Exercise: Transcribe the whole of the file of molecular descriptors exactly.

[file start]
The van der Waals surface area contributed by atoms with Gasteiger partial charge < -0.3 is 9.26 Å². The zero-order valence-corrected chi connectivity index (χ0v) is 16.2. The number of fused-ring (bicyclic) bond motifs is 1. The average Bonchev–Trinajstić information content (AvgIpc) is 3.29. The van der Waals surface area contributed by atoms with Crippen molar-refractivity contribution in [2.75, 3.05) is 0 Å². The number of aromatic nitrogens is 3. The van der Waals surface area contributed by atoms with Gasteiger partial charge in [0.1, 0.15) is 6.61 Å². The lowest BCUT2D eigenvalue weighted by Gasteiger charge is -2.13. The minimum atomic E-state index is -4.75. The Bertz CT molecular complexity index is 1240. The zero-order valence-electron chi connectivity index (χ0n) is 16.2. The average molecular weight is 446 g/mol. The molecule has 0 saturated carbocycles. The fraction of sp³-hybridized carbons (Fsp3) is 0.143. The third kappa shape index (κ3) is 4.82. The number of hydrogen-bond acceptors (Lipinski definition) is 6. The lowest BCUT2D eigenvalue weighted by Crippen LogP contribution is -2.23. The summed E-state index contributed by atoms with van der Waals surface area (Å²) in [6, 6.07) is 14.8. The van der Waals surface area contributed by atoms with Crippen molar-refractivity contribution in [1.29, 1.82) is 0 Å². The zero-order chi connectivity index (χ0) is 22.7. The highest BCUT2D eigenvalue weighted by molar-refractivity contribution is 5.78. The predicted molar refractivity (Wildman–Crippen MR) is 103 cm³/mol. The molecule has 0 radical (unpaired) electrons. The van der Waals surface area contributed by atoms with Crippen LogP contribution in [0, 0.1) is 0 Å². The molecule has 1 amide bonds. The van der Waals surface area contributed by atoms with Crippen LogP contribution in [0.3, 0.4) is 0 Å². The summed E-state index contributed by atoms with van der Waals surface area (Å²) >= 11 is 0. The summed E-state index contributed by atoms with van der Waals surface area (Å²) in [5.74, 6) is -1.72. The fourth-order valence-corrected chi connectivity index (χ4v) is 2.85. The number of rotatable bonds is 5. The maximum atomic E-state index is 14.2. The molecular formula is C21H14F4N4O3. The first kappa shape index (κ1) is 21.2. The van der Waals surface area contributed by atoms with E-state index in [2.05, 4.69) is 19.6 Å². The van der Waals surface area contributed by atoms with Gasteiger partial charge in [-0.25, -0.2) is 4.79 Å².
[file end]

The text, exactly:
The van der Waals surface area contributed by atoms with Gasteiger partial charge < -0.3 is 9.26 Å². The zero-order valence-corrected chi connectivity index (χ0v) is 16.2. The number of fused-ring (bicyclic) bond motifs is 1. The average Bonchev–Trinajstić information content (AvgIpc) is 3.29. The van der Waals surface area contributed by atoms with Crippen molar-refractivity contribution in [2.75, 3.05) is 0 Å². The number of aromatic nitrogens is 3. The van der Waals surface area contributed by atoms with Gasteiger partial charge in [0.1, 0.15) is 6.61 Å². The lowest BCUT2D eigenvalue weighted by Gasteiger charge is -2.13. The minimum atomic E-state index is -4.75. The Bertz CT molecular complexity index is 1240. The zero-order valence-electron chi connectivity index (χ0n) is 16.2. The average molecular weight is 446 g/mol. The molecule has 0 saturated carbocycles. The fraction of sp³-hybridized carbons (Fsp3) is 0.143. The third kappa shape index (κ3) is 4.82. The number of hydrogen-bond acceptors (Lipinski definition) is 6. The lowest BCUT2D eigenvalue weighted by Crippen LogP contribution is -2.23. The summed E-state index contributed by atoms with van der Waals surface area (Å²) in [6, 6.07) is 14.8. The van der Waals surface area contributed by atoms with Crippen molar-refractivity contribution in [1.29, 1.82) is 0 Å². The zero-order chi connectivity index (χ0) is 22.7. The highest BCUT2D eigenvalue weighted by molar-refractivity contribution is 5.78. The predicted molar refractivity (Wildman–Crippen MR) is 103 cm³/mol. The molecule has 0 radical (unpaired) electrons. The van der Waals surface area contributed by atoms with Crippen LogP contribution in [0, 0.1) is 0 Å². The molecule has 1 amide bonds. The van der Waals surface area contributed by atoms with Crippen LogP contribution in [0.3, 0.4) is 0 Å². The summed E-state index contributed by atoms with van der Waals surface area (Å²) >= 11 is 0. The summed E-state index contributed by atoms with van der Waals surface area (Å²) in [5.74, 6) is -1.72. The fourth-order valence-corrected chi connectivity index (χ4v) is 2.85. The number of rotatable bonds is 5. The maximum atomic E-state index is 14.2. The molecular formula is C21H14F4N4O3. The first kappa shape index (κ1) is 21.2. The van der Waals surface area contributed by atoms with E-state index in [2.05, 4.69) is 19.6 Å². The van der Waals surface area contributed by atoms with Gasteiger partial charge in [-0.25, -0.2) is 4.79 Å².